Elmer Karl, Success and a Familiar Face

Getting to know the man behind the commercials

We all know him, we see him on TV in commercials. Elmer Karl turned a knack for fixing electronics into a thriving business. Now days, others handle the day to day operations. But, at age 83, Elmer is still involved in the business he created.

He started out in 1956 with one TV, he sold that one and kept going. A small loan from his dad opened the first Karl’s TV on Main Street in Gregory. There are now 24 Karl’s TV Appliance and Furniture stores in 7 states.

Elmer still lives in his hometown of Gregory. He lost his wife last year. He says at one point in the 1980’s they talked about moving, but decided Gregory was their home.

Elmer is a big part of the town’s past and present, but along with city leaders, he’s also looking down the road to the town’s future. At one point he drove us to the outskirts of Gregory to show us a plot of land.

“We bought 60 acres of land out here, and it going to be commercial, room for commercial lots,” said Elmer.

When he first got into business he was told he had to join the rotary club in Gregory, so he did. Fellow club member, pitch partner and friend for more than 50 years, Jerry Fogel says Elmer’s support for his hometown hasn’t gone unnoticed.      
“He’s always a thinker, you know some people will say its luck and some people say no it’s just being smart and taking advantage of the situation. So it takes a lot of guts,” said Fogel.

Long before TV’s hung on the wall, Elmer did a lot of driving between his stores. He now has a plane and a pilot. On this day pilot Mike Klarenbeek picks up Elmer and heads from Gregory to Yankton. He says flying gives him the opportunity to visit his stories more often.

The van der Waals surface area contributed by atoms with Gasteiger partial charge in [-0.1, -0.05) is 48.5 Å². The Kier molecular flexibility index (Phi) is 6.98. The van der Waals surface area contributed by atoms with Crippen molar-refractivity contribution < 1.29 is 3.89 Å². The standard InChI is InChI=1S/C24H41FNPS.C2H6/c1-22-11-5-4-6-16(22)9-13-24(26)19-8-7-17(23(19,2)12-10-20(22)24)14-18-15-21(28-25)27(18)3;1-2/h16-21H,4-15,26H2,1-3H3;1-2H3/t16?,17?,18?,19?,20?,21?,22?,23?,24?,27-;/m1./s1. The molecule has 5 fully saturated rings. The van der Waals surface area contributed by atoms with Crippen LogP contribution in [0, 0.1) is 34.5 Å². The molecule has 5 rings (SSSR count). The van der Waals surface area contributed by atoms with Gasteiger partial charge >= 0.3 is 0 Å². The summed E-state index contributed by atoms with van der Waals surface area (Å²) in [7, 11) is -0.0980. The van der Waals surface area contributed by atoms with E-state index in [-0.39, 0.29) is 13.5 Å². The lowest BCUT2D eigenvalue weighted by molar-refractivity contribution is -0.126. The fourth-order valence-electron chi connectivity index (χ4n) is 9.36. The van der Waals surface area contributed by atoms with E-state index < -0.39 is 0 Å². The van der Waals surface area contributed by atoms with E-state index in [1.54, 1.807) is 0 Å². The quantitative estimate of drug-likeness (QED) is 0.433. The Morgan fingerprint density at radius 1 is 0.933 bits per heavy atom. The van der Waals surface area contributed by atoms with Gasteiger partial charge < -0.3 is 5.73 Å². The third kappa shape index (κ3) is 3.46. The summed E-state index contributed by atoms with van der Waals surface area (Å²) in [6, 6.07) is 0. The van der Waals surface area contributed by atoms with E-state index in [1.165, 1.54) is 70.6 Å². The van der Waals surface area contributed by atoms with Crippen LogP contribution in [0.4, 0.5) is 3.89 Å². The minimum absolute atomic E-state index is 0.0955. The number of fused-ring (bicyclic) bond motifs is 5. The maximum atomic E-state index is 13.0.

For instance driving to the store in Minot, North Dakota used to be a two day trip. Now he can be up and back in an afternoon. Elmer and his pilot have logged thousands of miles together. In a plane equipped with its own parachute, Elmer says he feels safer flying than driving

Once on the ground in Yankton we head for the store. Before he even takes off his coat Elmer is on a mission.

“I always check the Service Department, because that’s where I started and I guess that’s what interests me,” said Elmer.

He anchored his business on customer service; something he believes is a big part of his success.

“My philosophy when I started if you bought it from Charlie Jones down the street, well that’s his problem, but if you bought it from me that’s my problem and I’m going to make sure you’re happy with it,” said Elmer.

Whether he’s talking with customers, checking in with his daughter Sandi or his workers at various stores, or hopping in a plane, Elmer admits after more than 60 years in business, he may be slowing down a bit. But those who know him best say he certainly isn’t stopping

“I’m still working on plan A, which is live forever, you know”, he said laughing.  
“So one of these days I’ll have to realize that plan B is going to happen.”
According to Elmer, the other key to his success has been good employees. He began the process of turning his company over to his employees in 1984. The workers now own 49% of Karl’s TV, appliance and furniture and the plan is to turn over more of the company in the near future.

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